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rates automatically rise after a claim

debunking a car insurance myth

Many believe that any claim, no matter its size, will lead to an increased car insurance rate. But this belief is all fable and no substance.

Whether you were involved in a nightly-news-televised pileup or a rock chipped your windshield, you're probably dreading an increase in your rate. Some drivers are so worried that they don't file a claim or even notify their car insurance company of the incident.

Filing a car insurance claim doesn't always translate to paying more for car insurance

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Your insurer considers many factors before deciding to adjust your rate, and thus, there are plenty of good reasons your premium may stay the same after you make a claim.

With that in mind, here's our rundown of the 5 factors that help determine whether a claim increases your car insurance rate.

1. The severity of the incident

To a car insurance company, no 2 claims look alike. Having a shattered windshield replaced after a gravity-enamored branch takes a plunge is different from a major at-fault collision.

The severity of the incident, and thus the cost of the claim, proves to be the foremost factor in determining whether a claim will increase your rate.

2. Your driving history

If you're a veritable patron saint of safety on the highway — that is, you haven't had a ticket or incident in 20 years on the road — a minor fender bender may not impact your rate at all.

Car insurance companies love safe drivers. They save insurers tons of money every year, after all. Rates usually jump when a company considers a driver to be higher risk, and a driver with decades of safe driving experience doesn't necessarily become high risk after a little fender bender.

Similarly, your customer loyalty counts. Car insurance companies appreciate consumers who've stayed with them. If you've been with your insurer for some time with a fairly clean record, you may not see any increase after a minor incident.

3. Who's to blame

Believe it or not, car insurance companies don't feel like you should pay just for being unlucky. If a reckless driver plows into you, it's probably not your fault, and your insurer may not raise your rate. If, on the other hand, you were to blame for the accident, you may see an increase in your premium. (See below to learn how this doesn't apply in no-fault states.)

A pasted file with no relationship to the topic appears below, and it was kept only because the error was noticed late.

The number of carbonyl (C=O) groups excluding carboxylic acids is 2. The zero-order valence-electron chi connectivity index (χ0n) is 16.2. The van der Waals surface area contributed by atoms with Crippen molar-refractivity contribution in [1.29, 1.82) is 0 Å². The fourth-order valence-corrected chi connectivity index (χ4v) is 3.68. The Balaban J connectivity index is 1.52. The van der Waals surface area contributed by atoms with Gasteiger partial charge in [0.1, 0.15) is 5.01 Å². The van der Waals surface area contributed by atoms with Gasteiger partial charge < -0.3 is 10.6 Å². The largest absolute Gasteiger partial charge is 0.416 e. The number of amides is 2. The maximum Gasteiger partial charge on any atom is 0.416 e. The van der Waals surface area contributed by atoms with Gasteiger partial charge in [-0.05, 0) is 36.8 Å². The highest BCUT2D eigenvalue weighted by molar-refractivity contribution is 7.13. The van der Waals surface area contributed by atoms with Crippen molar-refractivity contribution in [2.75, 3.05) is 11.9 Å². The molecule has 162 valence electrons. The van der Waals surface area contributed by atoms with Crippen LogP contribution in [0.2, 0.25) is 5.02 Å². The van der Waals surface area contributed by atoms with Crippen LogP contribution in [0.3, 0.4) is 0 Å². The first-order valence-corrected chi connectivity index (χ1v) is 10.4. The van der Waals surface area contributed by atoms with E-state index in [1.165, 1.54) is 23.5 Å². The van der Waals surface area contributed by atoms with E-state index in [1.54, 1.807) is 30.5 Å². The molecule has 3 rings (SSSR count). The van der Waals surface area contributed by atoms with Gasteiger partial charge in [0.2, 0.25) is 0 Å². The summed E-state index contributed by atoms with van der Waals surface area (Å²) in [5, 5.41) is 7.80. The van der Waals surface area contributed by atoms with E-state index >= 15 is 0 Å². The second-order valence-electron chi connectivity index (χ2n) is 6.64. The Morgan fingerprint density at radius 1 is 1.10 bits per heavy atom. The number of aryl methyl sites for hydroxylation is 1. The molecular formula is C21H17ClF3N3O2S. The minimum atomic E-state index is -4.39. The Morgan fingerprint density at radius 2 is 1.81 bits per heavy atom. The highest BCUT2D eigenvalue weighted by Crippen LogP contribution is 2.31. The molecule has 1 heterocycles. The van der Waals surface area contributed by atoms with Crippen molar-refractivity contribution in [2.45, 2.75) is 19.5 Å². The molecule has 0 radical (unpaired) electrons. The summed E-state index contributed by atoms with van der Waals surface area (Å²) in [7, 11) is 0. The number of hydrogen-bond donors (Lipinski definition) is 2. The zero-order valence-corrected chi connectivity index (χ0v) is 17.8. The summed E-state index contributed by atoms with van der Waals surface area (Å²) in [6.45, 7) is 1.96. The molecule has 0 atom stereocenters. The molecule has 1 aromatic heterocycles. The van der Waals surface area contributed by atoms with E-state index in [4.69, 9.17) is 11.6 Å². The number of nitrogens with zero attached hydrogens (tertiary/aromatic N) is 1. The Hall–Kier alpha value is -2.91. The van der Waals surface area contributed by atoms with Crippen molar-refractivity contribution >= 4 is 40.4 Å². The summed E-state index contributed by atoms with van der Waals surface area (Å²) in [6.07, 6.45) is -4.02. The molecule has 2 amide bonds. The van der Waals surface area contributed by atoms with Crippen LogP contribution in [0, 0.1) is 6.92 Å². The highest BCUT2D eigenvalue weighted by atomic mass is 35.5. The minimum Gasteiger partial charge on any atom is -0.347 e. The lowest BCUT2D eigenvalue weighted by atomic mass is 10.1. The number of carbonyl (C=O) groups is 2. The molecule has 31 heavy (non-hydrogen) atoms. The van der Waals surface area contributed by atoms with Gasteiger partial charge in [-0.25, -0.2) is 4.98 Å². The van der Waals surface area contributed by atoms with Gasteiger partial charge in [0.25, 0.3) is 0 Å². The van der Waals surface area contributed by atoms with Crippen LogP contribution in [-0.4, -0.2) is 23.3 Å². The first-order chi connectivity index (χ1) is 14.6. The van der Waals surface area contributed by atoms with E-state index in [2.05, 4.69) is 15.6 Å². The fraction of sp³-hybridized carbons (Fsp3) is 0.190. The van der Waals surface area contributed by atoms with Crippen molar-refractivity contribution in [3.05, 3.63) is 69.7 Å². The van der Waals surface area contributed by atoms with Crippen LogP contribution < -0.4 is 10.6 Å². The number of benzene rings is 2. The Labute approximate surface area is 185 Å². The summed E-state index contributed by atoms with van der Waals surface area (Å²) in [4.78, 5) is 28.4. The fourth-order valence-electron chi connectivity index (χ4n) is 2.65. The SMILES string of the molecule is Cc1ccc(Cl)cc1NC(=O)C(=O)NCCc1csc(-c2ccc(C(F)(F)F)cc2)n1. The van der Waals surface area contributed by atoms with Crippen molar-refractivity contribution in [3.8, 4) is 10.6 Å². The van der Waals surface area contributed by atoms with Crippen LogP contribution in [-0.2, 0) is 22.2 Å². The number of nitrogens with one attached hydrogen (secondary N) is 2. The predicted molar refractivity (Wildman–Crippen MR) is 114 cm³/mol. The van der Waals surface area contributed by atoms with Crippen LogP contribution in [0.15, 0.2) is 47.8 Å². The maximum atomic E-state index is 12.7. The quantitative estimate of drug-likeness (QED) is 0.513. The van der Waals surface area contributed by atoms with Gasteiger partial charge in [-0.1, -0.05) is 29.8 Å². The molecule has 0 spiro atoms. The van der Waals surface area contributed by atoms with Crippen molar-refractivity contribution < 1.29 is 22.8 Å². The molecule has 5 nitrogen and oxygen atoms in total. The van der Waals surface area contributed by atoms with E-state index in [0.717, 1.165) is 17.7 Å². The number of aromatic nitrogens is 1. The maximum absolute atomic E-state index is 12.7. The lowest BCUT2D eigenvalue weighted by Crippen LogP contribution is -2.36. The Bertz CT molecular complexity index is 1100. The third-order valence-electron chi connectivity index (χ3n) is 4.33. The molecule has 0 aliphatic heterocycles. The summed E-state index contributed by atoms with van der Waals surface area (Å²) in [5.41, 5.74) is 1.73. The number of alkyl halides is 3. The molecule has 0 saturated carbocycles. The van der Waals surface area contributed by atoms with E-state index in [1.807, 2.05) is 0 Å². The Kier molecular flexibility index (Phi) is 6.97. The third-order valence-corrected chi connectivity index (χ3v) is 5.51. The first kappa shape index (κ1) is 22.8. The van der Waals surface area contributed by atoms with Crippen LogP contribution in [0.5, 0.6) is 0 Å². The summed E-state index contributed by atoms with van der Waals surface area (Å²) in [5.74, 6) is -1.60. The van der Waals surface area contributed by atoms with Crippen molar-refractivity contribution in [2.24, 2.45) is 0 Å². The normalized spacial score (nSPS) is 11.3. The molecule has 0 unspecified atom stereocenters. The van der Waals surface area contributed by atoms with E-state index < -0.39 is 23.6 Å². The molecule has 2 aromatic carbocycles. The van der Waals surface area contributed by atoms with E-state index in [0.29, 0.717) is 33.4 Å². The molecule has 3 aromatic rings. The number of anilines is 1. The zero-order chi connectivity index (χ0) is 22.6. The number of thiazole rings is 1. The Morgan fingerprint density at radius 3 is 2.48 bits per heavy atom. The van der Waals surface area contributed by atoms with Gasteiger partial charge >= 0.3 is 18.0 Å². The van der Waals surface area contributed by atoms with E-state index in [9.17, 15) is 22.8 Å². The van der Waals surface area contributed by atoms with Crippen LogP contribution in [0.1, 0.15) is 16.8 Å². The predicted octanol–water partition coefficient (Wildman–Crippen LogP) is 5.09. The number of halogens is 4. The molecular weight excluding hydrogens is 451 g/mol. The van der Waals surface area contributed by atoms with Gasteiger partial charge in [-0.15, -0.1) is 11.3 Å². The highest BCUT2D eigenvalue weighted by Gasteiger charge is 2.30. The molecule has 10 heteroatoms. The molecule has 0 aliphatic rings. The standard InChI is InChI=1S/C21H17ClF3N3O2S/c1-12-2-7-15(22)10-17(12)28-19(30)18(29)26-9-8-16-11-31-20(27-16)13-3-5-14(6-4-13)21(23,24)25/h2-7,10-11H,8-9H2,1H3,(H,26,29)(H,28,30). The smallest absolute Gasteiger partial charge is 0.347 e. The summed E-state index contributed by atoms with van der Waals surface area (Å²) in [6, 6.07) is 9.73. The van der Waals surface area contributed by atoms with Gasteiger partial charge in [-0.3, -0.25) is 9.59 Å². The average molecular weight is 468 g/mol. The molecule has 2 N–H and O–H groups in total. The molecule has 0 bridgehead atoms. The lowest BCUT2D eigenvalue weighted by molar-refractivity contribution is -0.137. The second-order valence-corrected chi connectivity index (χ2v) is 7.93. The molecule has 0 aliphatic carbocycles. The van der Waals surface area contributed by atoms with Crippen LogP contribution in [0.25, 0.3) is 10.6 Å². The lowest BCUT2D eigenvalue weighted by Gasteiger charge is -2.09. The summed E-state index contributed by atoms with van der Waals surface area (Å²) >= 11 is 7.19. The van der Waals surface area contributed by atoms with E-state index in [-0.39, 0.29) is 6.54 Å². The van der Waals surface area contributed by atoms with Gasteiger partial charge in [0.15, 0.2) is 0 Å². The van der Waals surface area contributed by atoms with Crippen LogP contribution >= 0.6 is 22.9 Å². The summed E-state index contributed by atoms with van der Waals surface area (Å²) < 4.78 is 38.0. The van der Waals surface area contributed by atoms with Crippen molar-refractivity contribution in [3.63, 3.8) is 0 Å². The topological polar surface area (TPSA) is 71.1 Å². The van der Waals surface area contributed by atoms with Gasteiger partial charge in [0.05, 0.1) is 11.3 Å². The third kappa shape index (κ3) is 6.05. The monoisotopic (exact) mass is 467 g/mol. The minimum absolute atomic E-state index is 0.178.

Note that certain behaviors are particularly egregious when it comes to determining fault. If you were driving recklessly or while impaired, you'll probably see either a towering jump in your rate or, even worse, the cancellation of your policy.

4. No-fault or not

As mentioned above, car insurance companies pay out on claims when their policyholder is determined to be at fault in the collision. But that all changes in no-fault insurance states.

In no-fault states, your insurance company is almost guaranteed to have to pay some portion of a claim, no matter who's to blame. That means it's more likely that your insurance rate will go up after a claim, though the above factors will still apply to a certain degree.

5. Your policy's details

In today's competitive car insurance world, many companies offer "accident forgiveness" for small claims. Accident forgiveness often allows you to file one or more small claims without affecting your rates.

However, what accident forgiveness means for your policy depends on your provider and their standards, so carefully review your policy to learn exactly how your insurer will handle a small claim.

Myth busted: Claims don't always bump up your rate

As you can see, car insurance companies consider many factors before deciding to increase your rates, and your driving history ranks among the most important. So keep driving safely — it may save you even if you do have to file a claim.

Remember too that it's always better to notify your insurer of an incident, even if it was a minor one. There are 2 reasons to do so. First, if the incident is reported to the police, it becomes a matter of public record that your insurance company will discover — leading them to increase your rates anyway. Second, if another driver involved in an incident decides to file a claim on the event, your insurer will be better armed to research the matter.

Finally, remember that you always have the right to switch insurers. If you find that your current company raised your rate after a minor claim, get a few quotes to see if you can find a better policy.

Related links

Report a claim online
Head here to file a claim quickly and easily online and get answers to common claims questions.

RepairView®
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How to Avoid Being April's Fool: The Fraud Edition
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